“But this new law has nothing whatsoever to do with the right to own a gun,” she said. “It has everything to do with the public’s right to make sure the state is doing what it should be doing in giving concealed weapon permits only to those people who have jumped through all the hoops to obtain that special right.”
Though Democratic state senator and candidate for attorney general Walter “Skip” Campbell of Fort Lauderdale voted for closing access to the permit database, he said he now feels otherwise.
“I think those records should be open,” said Campbell, who got a permit to carry a 9mm Beretta after receiving death threats a few years ago. “Maybe it’s better people know; then they won’t try to mess with me.”
Many concealed weapon permit holders, however, agree with the NRA, which lobbied vigorously for the bill’s passage.
Tom Gallagher, Florida’s chief financial officer and the only gubernatorial candidate with a concealed weapon permit, declined to discuss how often he carries a gun, or what kind. “It’s good to have sensitive information private,” he said.
State Rep. Randy Johnson, R-Celebration, the only candidate for Florida’s chief financial officer with a permit and a veteran of nine years in the Navy, was likewise circumspect. “I exercise my right not to share that with anyone,” Johnson said when asked what kind of gun he carries and when.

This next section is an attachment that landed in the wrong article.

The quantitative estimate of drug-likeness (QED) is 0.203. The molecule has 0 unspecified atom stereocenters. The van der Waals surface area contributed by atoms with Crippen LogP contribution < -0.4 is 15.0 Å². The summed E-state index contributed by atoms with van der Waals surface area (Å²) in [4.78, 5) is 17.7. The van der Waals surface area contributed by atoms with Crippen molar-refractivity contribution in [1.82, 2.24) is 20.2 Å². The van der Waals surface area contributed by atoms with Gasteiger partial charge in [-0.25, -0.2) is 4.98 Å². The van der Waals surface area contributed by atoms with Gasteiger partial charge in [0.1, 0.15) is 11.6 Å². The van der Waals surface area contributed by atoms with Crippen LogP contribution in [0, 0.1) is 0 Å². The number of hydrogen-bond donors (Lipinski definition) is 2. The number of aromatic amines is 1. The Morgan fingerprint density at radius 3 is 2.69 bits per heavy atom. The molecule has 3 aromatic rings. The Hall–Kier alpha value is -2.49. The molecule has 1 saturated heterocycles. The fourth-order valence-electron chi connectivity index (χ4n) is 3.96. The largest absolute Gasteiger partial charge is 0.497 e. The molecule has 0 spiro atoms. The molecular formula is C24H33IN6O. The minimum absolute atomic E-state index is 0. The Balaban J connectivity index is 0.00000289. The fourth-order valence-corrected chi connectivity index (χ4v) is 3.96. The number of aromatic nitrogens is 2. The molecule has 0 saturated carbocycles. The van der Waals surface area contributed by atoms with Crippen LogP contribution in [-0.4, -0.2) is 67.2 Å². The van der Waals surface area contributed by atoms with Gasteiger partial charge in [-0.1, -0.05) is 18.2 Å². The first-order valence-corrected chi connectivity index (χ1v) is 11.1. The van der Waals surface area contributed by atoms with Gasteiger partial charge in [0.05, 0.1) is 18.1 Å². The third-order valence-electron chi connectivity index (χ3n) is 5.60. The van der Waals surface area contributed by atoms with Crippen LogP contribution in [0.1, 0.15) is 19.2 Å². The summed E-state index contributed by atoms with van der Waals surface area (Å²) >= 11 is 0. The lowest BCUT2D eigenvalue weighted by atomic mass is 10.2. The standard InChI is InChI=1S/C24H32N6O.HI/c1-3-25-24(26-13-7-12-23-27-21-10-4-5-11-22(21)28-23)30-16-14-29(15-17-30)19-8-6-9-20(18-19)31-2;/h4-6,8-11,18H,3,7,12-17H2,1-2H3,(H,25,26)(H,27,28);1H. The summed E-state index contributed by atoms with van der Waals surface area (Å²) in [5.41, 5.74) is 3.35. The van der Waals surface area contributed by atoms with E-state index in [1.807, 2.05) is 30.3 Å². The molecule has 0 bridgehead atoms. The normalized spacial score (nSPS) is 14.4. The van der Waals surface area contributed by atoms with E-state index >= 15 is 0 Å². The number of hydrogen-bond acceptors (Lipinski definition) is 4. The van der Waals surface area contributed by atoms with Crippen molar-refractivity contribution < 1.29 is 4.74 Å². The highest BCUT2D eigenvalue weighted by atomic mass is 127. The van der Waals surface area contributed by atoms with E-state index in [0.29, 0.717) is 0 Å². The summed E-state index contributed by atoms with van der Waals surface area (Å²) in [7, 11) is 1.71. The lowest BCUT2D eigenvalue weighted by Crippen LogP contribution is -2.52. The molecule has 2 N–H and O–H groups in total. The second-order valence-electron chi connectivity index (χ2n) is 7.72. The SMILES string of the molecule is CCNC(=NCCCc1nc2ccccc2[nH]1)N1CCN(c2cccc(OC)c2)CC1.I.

For Ohrt, the executive with Walter Industries, it’s a matter of following the rules.
“If you’ve been to the instructional class, you know the No. 1 rule is never to discuss it (the concealed weapon permit) with anyone, anytime,” he said. “It’s a potential irritant and might make people feel uncomfortable.”
Other executives were more candid about their rationale for getting the permits. Peter Vosotas, president and chief executive of Nicholas Financial Inc. in Clearwater, said he has had a permit to carry a Smith & Wesson .38 caliber revolver for about six years.
“We have offices throughout the state of Florida, and I’m often in the car alone at night,” Vosotas said. “I felt it would be nice to have an extra measure of safety. And I like this gun because you just pull the trigger like in the Roy Rogers movies.”Global Imaging’s Johnson began carrying a concealed weapon several years ago, when the public company he founded was increasingly in the news and Tampa was getting a reputation for carjacking.
“I carry it in my car loaded, and I bring it into work,” said Johnson, a former Marine who called himself a “trained killer.” “I don’t know if any of my employees are armed, but if they have a military and shooting background, that’s okay.”
Johnson, who said his Walther PPK was the same model carried by the fictional spy James Bond, was pleased access to the permit holder database will be closed. But he doesn’t think the availability of that information made him more or less of a target.
“I don’t think the bad guys get on the Internet to see if I have a weapon,” he said.
Times researcher Caryn Baird contributed to this report. Kris Hundley can be reached at firstname.lastname@example.org or (727) 892-2996. Alex Leary can be reached at email@example.com or (850) 224-7263.
[Last modified June 16, 2006, 22:04:42]
[an error occurred while processing this directive]